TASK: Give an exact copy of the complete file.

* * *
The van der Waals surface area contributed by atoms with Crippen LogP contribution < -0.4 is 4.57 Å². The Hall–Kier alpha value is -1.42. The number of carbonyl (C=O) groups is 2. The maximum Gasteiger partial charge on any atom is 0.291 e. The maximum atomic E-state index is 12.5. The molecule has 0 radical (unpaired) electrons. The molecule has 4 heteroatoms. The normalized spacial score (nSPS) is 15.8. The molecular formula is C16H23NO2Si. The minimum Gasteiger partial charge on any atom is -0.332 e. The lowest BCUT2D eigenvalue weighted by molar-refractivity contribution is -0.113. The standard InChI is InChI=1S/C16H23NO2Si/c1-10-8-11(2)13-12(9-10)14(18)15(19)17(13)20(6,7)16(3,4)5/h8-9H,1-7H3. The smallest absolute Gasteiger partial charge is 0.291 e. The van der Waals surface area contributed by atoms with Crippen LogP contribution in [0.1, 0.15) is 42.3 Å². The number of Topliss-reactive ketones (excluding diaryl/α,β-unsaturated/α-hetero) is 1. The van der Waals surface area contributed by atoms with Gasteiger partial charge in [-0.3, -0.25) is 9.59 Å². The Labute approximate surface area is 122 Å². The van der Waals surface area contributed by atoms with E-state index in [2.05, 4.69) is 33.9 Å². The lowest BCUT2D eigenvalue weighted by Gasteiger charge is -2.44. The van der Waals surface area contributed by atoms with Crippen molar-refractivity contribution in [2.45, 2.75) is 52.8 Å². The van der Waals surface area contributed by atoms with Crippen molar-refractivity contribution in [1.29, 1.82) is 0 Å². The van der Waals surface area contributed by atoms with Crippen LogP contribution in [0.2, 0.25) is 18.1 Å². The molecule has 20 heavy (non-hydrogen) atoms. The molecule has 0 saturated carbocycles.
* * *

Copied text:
The van der Waals surface area contributed by atoms with Crippen LogP contribution < -0.4 is 4.57 Å². The Hall–Kier alpha value is -1.42. The number of carbonyl (C=O) groups is 2. The maximum Gasteiger partial charge on any atom is 0.291 e. The maximum atomic E-state index is 12.5. The molecule has 0 radical (unpaired) electrons. The molecule has 4 heteroatoms. The normalized spacial score (nSPS) is 15.8. The molecular formula is C16H23NO2Si. The minimum Gasteiger partial charge on any atom is -0.332 e. The lowest BCUT2D eigenvalue weighted by molar-refractivity contribution is -0.113. The standard InChI is InChI=1S/C16H23NO2Si/c1-10-8-11(2)13-12(9-10)14(18)15(19)17(13)20(6,7)16(3,4)5/h8-9H,1-7H3. The smallest absolute Gasteiger partial charge is 0.291 e. The van der Waals surface area contributed by atoms with Crippen LogP contribution in [0.1, 0.15) is 42.3 Å². The number of Topliss-reactive ketones (excluding diaryl/α,β-unsaturated/α-hetero) is 1. The van der Waals surface area contributed by atoms with Gasteiger partial charge in [-0.3, -0.25) is 9.59 Å². The Labute approximate surface area is 122 Å². The van der Waals surface area contributed by atoms with E-state index in [2.05, 4.69) is 33.9 Å². The lowest BCUT2D eigenvalue weighted by Gasteiger charge is -2.44. The van der Waals surface area contributed by atoms with Crippen molar-refractivity contribution in [2.45, 2.75) is 52.8 Å². The van der Waals surface area contributed by atoms with Crippen molar-refractivity contribution in [1.29, 1.82) is 0 Å². The van der Waals surface area contributed by atoms with Crippen LogP contribution in [0.2, 0.25) is 18.1 Å². The molecule has 20 heavy (non-hydrogen) atoms. The molecule has 0 saturated carbocycles.